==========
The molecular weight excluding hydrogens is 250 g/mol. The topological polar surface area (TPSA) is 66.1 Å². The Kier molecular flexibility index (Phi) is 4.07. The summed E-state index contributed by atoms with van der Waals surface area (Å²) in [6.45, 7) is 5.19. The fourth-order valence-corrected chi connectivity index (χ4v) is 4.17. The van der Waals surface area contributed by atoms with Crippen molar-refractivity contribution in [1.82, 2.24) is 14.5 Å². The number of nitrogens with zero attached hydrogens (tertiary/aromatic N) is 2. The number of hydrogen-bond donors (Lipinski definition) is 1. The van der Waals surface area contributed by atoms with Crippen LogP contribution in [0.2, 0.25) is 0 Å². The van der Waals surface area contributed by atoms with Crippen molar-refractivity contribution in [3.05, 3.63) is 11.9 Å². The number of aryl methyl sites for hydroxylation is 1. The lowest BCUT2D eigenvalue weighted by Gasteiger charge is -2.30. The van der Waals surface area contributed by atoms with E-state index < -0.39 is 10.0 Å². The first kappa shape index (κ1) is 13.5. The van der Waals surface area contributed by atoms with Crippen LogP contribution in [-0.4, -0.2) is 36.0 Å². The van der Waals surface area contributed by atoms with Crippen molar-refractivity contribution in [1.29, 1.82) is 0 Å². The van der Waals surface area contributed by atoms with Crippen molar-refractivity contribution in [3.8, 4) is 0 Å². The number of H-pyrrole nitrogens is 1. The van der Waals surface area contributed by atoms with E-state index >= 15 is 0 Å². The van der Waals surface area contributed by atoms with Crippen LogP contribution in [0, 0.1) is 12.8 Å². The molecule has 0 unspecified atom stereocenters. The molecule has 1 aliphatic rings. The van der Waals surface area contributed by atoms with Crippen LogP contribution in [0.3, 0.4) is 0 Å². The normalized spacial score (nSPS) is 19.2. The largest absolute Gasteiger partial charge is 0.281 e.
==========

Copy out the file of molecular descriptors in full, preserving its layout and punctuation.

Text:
The molecular weight excluding hydrogens is 250 g/mol. The topological polar surface area (TPSA) is 66.1 Å². The Kier molecular flexibility index (Phi) is 4.07. The summed E-state index contributed by atoms with van der Waals surface area (Å²) in [6.45, 7) is 5.19. The fourth-order valence-corrected chi connectivity index (χ4v) is 4.17. The van der Waals surface area contributed by atoms with Crippen molar-refractivity contribution in [1.82, 2.24) is 14.5 Å². The number of nitrogens with zero attached hydrogens (tertiary/aromatic N) is 2. The number of hydrogen-bond donors (Lipinski definition) is 1. The van der Waals surface area contributed by atoms with Crippen LogP contribution in [0.2, 0.25) is 0 Å². The van der Waals surface area contributed by atoms with Crippen molar-refractivity contribution in [3.05, 3.63) is 11.9 Å². The number of aryl methyl sites for hydroxylation is 1. The lowest BCUT2D eigenvalue weighted by Gasteiger charge is -2.30. The van der Waals surface area contributed by atoms with E-state index < -0.39 is 10.0 Å². The first kappa shape index (κ1) is 13.5. The van der Waals surface area contributed by atoms with Crippen LogP contribution in [-0.4, -0.2) is 36.0 Å². The van der Waals surface area contributed by atoms with Crippen molar-refractivity contribution in [1.29, 1.82) is 0 Å². The van der Waals surface area contributed by atoms with Crippen molar-refractivity contribution in [3.8, 4) is 0 Å². The number of H-pyrrole nitrogens is 1. The van der Waals surface area contributed by atoms with E-state index >= 15 is 0 Å². The van der Waals surface area contributed by atoms with Crippen LogP contribution in [0, 0.1) is 12.8 Å². The molecule has 0 unspecified atom stereocenters. The molecule has 1 aliphatic rings. The van der Waals surface area contributed by atoms with Crippen LogP contribution in [0.3, 0.4) is 0 Å². The normalized spacial score (nSPS) is 19.2. The largest absolute Gasteiger partial charge is 0.281 e.